Who could have imagined a vice president having the kind of power that Dick Cheney did under George W. Bush? While it’s the subject of the new film, Vice, in this case truth is much stranger than fiction, it’s just that the film version — starring Christian Bale in the role — is a lot funnier than anything we went through at the time.
Here’s how Annapurna Pictures describes the film from director Adam McKay: “Spanning a half-century, Cheney’s (Christian Bale) complex journey from rural Wyoming electrical worker to de facto President of the United States is a darkly comic and often unsettling inside look at the use and misuse of institutional power. In McKay’s capable hands, the dichotomy between Cheney, the dedicated family man and political puppet master, is related with intimacy, wit and narrative daring. Guided by his formidable and unfailingly loyal wife, Lynne (Amy Adams) and mentored by the brusque and blustery Donald Rumsfeld (Steve Carell), Cheney insinuated himself into the Washington D.C. fabric beginning with the Nixon administration, becoming White House Chief of Staff under Gerald Ford, and after five terms in Congress, Secretary of Defense for George H.W. Bush.
“In 2000, he left his position as C.E.O. of Halliburton to run as Vice President to George W. Bush (Sam Rockwell) with the implicit understanding that he would exercise almost unchecked control, a co-president in all but name. Cheney’s cunning and furtive political maneuvering have altered the American political landscape in ways that will continue to reverberate for decades to come. But it is clear there is more than one Dick Cheney, a man whose reputation in the public Spector belies his private life and obvious devotion to his family.”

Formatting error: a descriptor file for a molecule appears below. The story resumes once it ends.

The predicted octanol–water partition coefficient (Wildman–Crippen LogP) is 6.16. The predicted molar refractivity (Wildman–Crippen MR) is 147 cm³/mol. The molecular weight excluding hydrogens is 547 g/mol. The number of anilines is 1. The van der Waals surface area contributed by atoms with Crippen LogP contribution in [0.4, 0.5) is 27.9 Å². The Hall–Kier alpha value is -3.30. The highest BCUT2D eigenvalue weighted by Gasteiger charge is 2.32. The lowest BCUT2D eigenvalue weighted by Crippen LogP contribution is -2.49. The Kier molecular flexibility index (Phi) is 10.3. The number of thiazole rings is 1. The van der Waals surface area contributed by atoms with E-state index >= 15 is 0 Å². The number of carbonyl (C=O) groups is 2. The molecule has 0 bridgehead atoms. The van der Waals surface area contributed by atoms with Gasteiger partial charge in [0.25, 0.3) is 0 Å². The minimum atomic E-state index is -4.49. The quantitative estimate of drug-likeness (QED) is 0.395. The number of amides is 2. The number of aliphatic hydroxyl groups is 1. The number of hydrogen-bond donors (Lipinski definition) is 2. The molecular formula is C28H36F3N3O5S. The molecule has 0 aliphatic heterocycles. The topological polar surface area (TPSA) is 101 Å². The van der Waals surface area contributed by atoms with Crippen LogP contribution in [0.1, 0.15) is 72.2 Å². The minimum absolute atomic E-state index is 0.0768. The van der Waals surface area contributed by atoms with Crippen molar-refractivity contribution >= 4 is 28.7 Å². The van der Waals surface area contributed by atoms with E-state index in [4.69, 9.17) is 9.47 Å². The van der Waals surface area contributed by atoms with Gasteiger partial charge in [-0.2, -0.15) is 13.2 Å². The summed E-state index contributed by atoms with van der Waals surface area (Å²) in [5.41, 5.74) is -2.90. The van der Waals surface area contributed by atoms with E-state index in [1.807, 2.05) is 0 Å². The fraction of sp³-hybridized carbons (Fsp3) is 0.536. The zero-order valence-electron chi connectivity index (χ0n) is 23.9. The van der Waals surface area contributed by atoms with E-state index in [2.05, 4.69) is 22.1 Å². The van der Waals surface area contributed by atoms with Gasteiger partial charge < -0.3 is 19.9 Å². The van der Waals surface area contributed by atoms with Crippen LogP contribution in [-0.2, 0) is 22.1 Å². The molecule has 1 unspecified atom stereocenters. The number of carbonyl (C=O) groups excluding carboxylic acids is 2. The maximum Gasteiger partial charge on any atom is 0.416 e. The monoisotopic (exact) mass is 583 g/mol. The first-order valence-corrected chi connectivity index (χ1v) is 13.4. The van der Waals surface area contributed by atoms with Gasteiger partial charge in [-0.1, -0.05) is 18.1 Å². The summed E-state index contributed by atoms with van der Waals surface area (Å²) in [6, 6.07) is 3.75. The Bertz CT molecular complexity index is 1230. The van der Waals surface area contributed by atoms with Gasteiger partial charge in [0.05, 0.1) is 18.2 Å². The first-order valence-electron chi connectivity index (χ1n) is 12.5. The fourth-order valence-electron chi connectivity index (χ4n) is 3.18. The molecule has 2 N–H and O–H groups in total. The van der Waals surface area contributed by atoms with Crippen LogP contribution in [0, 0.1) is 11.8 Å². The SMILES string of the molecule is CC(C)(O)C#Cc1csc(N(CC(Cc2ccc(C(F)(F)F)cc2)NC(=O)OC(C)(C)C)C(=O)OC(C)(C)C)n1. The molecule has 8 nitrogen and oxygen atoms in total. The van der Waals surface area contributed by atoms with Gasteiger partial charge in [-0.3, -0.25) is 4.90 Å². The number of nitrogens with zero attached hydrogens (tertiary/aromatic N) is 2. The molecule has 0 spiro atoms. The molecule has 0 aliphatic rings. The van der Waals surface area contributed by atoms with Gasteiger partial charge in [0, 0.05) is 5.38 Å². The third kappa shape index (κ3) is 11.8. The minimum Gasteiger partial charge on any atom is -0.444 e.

On the surface, the idea of actor Christian Bale taking on the real-life role of the former Vice President of the United States seems absolutely nuts — and this despite the fact we’ve seen the actor transform himself for a number of other roles, among them as Batman in the Dark Knight Trilogy, become emaciated-looking for The Machinist, the balding, paunched Irving Rosenfeld in American Hustle, and the black panther Bagheera in Mowgli: Legend of the Jungle (okay, we’ll give you he had CG help on that one).
“No one ever doubted Christian’s ability to play the part,” producer Dede Gardner says matter of factly. “As we’ve seen before, his ability to transform and his commitment to a role is unrivaled. We knew it would be a tremendous amount of work and all we wanted was for him to say yes.”
Enthuses Christian as to why he did so, “The script expanded well beyond what I ever expected. It was poignant, not just in a political way but in a very personal way. It touched on what it is to be a person, to be part of a family, part of a nation. And it was bloody funny.”
While work on designing the look for Cheney was going on, Christian was attempting to discover the true essence of the man, much of which came from watching virtually every video clip he could and reading every interview he could find. Says executive producer Jeff Waxman, “He wanted to know everything about Cheney and to absorb it all. He also met with a nutritionist so he could gain the weight in a healthy manner. He had a dialect coach, a movement coach. Anything that he could do to help him transform into Dick Cheney — the way he walked, the way he talked and moved. Then the day we started shooting, he’d become that character. You literally thought Cheney was standing there in front of you.”
Christian feels that the final film is more than he imagined it would be at the outset (and the critical acclaim seems to agree). “It’s fascinating, and not just from the point of view of the shadowy figure of Dick Cheney who came to acquire as much power as any American has ever had,” he points out. “It holds up a mirror to each and every one of us on what we might do if we had such power. It forces us to look at who we are as a person, as a family man, and as a nation as well.”
Vice starts playing in theaters on Christmas Day.